Day in and day out, I saw people step into their entrepreneur shoes, most of whom had never done it before and had no idea if they were doing it right. Many failed and some succeeded and the difference between the two groups was simply the ability of the person to adapt, tweak their processes and persevere. Being open to organically change and grow based on the results you were seeing was critical to the successful businesses. I saw many fail because they kept banging their heads on a brick wall stubbornly doing the same thing but trying to get a different result and it was painful to watch as this was their dream and passion crumbling around them!

I think it’s important to know that you can keep the same general direction, but there are many trails and paths that can lead that way and sometimes you need to explore them all to find a way through. It’s been a fundamental rule in how I go about building my career as an explorer and endurance athlete, trying to build up my own business. In life many people will turn you down when you try to create opportunities and partnerships and get projects off the ground, but I see that the more cards you go through the more aces you will find, so don’t give up.

I could go on for hours on what I learned from fellow entrepreneurs, but I want to leave this question with something I learned from an amazing and hugely successful female entrepreneur the other day: “Don’t have bad days. Have bad moments. Own it. Feel it. And get out of it”. I think that is spot on!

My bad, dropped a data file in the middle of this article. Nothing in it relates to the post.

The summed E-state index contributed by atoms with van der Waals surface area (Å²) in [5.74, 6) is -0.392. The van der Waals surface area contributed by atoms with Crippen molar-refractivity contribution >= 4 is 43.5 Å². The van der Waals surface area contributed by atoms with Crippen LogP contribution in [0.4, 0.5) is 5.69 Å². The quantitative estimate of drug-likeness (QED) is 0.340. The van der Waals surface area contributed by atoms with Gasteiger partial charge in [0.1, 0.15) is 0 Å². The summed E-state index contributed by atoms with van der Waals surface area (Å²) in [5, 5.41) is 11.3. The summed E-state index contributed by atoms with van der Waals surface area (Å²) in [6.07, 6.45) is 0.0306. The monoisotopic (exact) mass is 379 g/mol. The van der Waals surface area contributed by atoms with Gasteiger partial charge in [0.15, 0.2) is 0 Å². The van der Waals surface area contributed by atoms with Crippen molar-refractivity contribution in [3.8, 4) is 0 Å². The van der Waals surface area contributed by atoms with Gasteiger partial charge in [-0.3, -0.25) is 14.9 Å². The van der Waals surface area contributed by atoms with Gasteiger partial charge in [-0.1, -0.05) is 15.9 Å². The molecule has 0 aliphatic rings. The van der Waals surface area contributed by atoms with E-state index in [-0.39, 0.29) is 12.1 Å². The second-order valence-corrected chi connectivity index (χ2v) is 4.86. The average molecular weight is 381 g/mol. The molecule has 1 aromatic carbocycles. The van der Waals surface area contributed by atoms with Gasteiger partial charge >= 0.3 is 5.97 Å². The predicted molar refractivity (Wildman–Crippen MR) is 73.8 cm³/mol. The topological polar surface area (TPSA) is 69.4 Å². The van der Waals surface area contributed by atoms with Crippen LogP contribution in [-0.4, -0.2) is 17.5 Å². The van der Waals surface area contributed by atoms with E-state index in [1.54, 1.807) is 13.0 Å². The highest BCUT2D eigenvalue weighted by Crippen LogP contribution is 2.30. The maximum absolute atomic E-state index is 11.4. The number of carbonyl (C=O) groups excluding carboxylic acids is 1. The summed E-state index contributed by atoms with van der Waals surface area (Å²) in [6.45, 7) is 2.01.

Bardega: What made you quit the rat race and follow your passion?
Knight: What motivated me to quit the rat race is twofold.  When I was fifteen, I looked at some of the people closest to me and saw that they were forging careers doing things they did not love but were lucrative. They then worked 9-5 and lived for the two days over the weekend. Loving what I do for only two days of the week just isn’t good enough in my book. So at the age of fifteen I made myself a promise; to find the dream or the cause I love the most and am passionate about, to master it, and then to find a way to make good money from it. I wanted to wake up every day and feel like I was doing justice to this amazing gift of life that we have and not following the crowds, not trying to fit into a mold that just didn’t work for me.